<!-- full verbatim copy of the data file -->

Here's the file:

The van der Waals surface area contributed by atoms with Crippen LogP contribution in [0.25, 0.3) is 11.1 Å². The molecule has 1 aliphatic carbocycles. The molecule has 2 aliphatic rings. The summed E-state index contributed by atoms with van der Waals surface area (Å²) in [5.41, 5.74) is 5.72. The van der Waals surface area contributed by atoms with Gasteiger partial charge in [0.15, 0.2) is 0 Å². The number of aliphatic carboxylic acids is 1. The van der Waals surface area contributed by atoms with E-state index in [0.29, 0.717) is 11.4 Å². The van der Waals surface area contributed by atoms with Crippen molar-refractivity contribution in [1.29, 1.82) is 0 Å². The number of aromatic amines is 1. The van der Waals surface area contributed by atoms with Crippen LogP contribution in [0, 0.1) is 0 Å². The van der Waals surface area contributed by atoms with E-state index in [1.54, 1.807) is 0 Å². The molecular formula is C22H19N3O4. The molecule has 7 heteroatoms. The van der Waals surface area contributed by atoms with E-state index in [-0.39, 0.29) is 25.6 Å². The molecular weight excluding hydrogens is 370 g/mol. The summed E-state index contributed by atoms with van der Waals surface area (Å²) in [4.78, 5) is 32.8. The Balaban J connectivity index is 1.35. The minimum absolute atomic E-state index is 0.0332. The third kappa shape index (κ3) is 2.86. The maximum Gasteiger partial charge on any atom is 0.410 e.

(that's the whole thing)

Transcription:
The van der Waals surface area contributed by atoms with Crippen LogP contribution in [0.25, 0.3) is 11.1 Å². The molecule has 1 aliphatic carbocycles. The molecule has 2 aliphatic rings. The summed E-state index contributed by atoms with van der Waals surface area (Å²) in [5.41, 5.74) is 5.72. The van der Waals surface area contributed by atoms with Gasteiger partial charge in [0.15, 0.2) is 0 Å². The number of aliphatic carboxylic acids is 1. The van der Waals surface area contributed by atoms with E-state index in [0.29, 0.717) is 11.4 Å². The van der Waals surface area contributed by atoms with Crippen molar-refractivity contribution in [1.29, 1.82) is 0 Å². The number of aromatic amines is 1. The van der Waals surface area contributed by atoms with Crippen LogP contribution in [0, 0.1) is 0 Å². The van der Waals surface area contributed by atoms with E-state index in [1.54, 1.807) is 0 Å². The molecular formula is C22H19N3O4. The molecule has 7 heteroatoms. The van der Waals surface area contributed by atoms with E-state index in [-0.39, 0.29) is 25.6 Å². The molecular weight excluding hydrogens is 370 g/mol. The summed E-state index contributed by atoms with van der Waals surface area (Å²) in [4.78, 5) is 32.8. The Balaban J connectivity index is 1.35. The minimum absolute atomic E-state index is 0.0332. The third kappa shape index (κ3) is 2.86. The maximum Gasteiger partial charge on any atom is 0.410 e.